Musks work best in combination (one reason auratouch is so effective - it contains five musks) so I would use a few. Exaltolide although a solid is easy to melt using a water bath and is a lovely musk, Romandolide is liquid and easy to handle but not particularly cheap - in this application you could use the cheaper galaxolide instead as it's not going to be on anyones skin - in that case get it at at 50% in DEP so that it's easy to use. Finally I'd add a very small amount of ambrettolide to round out the others.

    I can supply you with small amounts of both coumarin and linalool as I have sufficient in stock - just drop me a mail. I really wouldn't waste money on an expensive tonka absolute in this as I think you'll have trouble with dissolving it and it's subtle quality will be lost in this application anyway.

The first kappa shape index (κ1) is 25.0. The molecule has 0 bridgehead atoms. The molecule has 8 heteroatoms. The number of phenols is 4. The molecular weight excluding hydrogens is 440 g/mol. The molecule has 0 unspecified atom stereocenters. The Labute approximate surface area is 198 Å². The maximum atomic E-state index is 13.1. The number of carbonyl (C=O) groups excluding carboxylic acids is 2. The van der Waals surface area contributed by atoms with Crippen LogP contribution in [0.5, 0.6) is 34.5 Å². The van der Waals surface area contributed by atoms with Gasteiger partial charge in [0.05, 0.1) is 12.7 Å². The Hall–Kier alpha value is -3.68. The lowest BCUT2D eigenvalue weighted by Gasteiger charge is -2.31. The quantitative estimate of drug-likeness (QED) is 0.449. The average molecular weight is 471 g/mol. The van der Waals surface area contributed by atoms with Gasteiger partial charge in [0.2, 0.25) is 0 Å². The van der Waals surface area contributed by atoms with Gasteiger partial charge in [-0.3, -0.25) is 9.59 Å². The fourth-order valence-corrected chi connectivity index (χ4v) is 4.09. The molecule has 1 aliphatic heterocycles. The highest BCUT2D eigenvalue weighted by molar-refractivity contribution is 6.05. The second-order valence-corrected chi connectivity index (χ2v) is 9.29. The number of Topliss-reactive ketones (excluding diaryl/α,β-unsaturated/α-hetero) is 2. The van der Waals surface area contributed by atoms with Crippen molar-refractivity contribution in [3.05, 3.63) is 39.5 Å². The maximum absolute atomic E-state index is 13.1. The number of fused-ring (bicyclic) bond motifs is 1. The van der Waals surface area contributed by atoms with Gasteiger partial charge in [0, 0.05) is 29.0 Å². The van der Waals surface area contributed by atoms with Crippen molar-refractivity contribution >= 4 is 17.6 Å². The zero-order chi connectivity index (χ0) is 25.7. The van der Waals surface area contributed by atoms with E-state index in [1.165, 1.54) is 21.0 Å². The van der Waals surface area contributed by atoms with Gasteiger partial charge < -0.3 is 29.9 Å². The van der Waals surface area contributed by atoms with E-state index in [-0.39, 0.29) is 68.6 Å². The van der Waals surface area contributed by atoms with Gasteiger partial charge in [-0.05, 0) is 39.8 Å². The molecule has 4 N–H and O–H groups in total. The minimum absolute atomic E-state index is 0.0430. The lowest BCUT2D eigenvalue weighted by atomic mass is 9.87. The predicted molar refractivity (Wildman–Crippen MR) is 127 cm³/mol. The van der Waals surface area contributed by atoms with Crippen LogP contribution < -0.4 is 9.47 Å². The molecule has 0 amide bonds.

I'd suggest you want 10-15 drops of the musks and 20-30 of the top-notes to be in proportion with the others.

    More later as my train is nearing the end of the journey and I need to pack up the laptop!
    Chris Bartlett
    Perfumes from the edge . . .

    www.perfumedesigner.co.uk
    Twitter: @PellWallPerfume

    If you are looking for a perfumery consultation Iím happy to quote: if you want free advice, thatís what these forums are for
    You can also join my blog if you wish to ask questions of me.

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    Default Re: Woodsy fragrance - Too sharp/harsh, ideas?

    Not to interrupt or go off-topic, but when you mention "10-15 drops", what is this in relation to? I'm assuming you will be diluting the mixture with ethanol eventually? What is the final size or the end-product?

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    Default Re: Woodsy fragrance - Too sharp/harsh, ideas?

    If it goes into a candle it probably won't be diluted but used neat directly into the wax, or possibly diluted with a carrier oil. I don't think you can mix ethanol with candle wax.